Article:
Nortel raises stakes with open IP
But rival Cisco hasn't flinched
Nortel Networks rolled out what it calls 'New World' routing and IP software in New York on Monday, with hopes that a wide variety of servers, PCs, consumer gizmos, set-top boxes and processors will soon become Internet compatible under their Open IP Environment.
The software, currently licensed to over 75 companies, features open architecture and APIs. Some of those companies are rather well known. Intel, for one, will offer elements of Open IP with its Internet Exchange (IX) Architecture for software programmable networking devices. Microsoft is another big player using a component of the Nortel Open IP, part of which is currently shipping in Windows NT Server 4.0, and will ship with Windows 2000 Server.
The Open IP is also meant to dovetail with the company's optical networking systems, now in development with a projected release date in the coming year. All of the required technology for optical packet conversion has been validated, Nortel Open IP Environment General Manager Kalai Kalaichelvan told The Register.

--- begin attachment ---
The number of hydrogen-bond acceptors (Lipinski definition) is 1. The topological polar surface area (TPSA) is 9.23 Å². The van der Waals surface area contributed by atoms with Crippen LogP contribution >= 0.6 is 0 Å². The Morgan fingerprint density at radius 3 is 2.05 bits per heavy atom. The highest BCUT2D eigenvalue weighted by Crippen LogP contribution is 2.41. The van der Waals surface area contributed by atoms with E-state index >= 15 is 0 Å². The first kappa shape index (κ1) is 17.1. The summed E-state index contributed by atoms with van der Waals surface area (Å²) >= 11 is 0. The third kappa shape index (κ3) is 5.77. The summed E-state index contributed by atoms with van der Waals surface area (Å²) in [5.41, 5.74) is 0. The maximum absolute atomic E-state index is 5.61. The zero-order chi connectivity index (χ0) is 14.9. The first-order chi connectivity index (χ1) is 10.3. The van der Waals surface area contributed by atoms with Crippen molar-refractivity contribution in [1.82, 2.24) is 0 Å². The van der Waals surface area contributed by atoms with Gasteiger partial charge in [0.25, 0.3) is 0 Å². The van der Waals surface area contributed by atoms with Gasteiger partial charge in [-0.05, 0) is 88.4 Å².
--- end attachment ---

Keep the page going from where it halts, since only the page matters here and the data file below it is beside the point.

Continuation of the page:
In a related announcement, Nortel slashed prices by 50 percent on its current line of data routers. The new price is being introduced across the entire portfolio of enterprise access router products including the Bay Router AN and ARN.
Impressive as these announcements are, rival Cisco Systems has shown no evidence of concern, and neither has its investors or Wall Street. The company's shares rose 6.1 per cent today in early trading on news of stronger-than-expected revenue growth. Perhaps they know something we don't. ®
Sponsored: Today’s most dangerous security threats